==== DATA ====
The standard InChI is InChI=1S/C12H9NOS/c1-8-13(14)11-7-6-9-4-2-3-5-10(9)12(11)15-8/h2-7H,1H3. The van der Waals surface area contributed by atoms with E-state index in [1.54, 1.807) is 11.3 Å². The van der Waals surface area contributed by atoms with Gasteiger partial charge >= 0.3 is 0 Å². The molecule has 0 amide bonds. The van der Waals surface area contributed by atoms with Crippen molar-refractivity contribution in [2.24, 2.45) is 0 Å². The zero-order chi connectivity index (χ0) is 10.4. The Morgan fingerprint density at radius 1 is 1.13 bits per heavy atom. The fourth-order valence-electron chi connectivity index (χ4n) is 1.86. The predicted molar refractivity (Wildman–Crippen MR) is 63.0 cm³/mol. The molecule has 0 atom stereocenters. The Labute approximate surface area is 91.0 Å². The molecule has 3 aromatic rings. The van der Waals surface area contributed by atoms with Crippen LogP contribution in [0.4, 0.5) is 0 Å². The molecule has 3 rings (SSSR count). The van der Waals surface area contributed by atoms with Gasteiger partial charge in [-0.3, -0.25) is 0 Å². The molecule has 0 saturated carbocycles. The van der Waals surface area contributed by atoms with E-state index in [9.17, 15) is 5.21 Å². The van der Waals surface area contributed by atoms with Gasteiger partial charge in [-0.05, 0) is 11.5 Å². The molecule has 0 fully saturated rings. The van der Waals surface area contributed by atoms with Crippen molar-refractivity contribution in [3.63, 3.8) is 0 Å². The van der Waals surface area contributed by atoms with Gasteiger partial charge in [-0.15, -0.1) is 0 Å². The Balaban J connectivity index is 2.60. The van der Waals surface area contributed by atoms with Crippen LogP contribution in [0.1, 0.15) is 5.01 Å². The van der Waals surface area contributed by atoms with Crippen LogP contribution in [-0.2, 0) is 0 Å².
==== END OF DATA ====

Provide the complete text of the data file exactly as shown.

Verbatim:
The standard InChI is InChI=1S/C12H9NOS/c1-8-13(14)11-7-6-9-4-2-3-5-10(9)12(11)15-8/h2-7H,1H3. The van der Waals surface area contributed by atoms with E-state index in [1.54, 1.807) is 11.3 Å². The van der Waals surface area contributed by atoms with Gasteiger partial charge >= 0.3 is 0 Å². The molecule has 0 amide bonds. The van der Waals surface area contributed by atoms with Crippen molar-refractivity contribution in [2.24, 2.45) is 0 Å². The zero-order chi connectivity index (χ0) is 10.4. The Morgan fingerprint density at radius 1 is 1.13 bits per heavy atom. The fourth-order valence-electron chi connectivity index (χ4n) is 1.86. The predicted molar refractivity (Wildman–Crippen MR) is 63.0 cm³/mol. The molecule has 0 atom stereocenters. The Labute approximate surface area is 91.0 Å². The molecule has 3 aromatic rings. The van der Waals surface area contributed by atoms with Crippen LogP contribution in [0.4, 0.5) is 0 Å². The molecule has 3 rings (SSSR count). The van der Waals surface area contributed by atoms with Gasteiger partial charge in [-0.3, -0.25) is 0 Å². The molecule has 0 saturated carbocycles. The van der Waals surface area contributed by atoms with E-state index in [9.17, 15) is 5.21 Å². The van der Waals surface area contributed by atoms with Gasteiger partial charge in [-0.05, 0) is 11.5 Å². The molecule has 0 fully saturated rings. The van der Waals surface area contributed by atoms with Crippen molar-refractivity contribution in [3.63, 3.8) is 0 Å². The van der Waals surface area contributed by atoms with Gasteiger partial charge in [-0.15, -0.1) is 0 Å². The Balaban J connectivity index is 2.60. The van der Waals surface area contributed by atoms with Crippen LogP contribution in [0.1, 0.15) is 5.01 Å². The van der Waals surface area contributed by atoms with Crippen LogP contribution in [-0.2, 0) is 0 Å².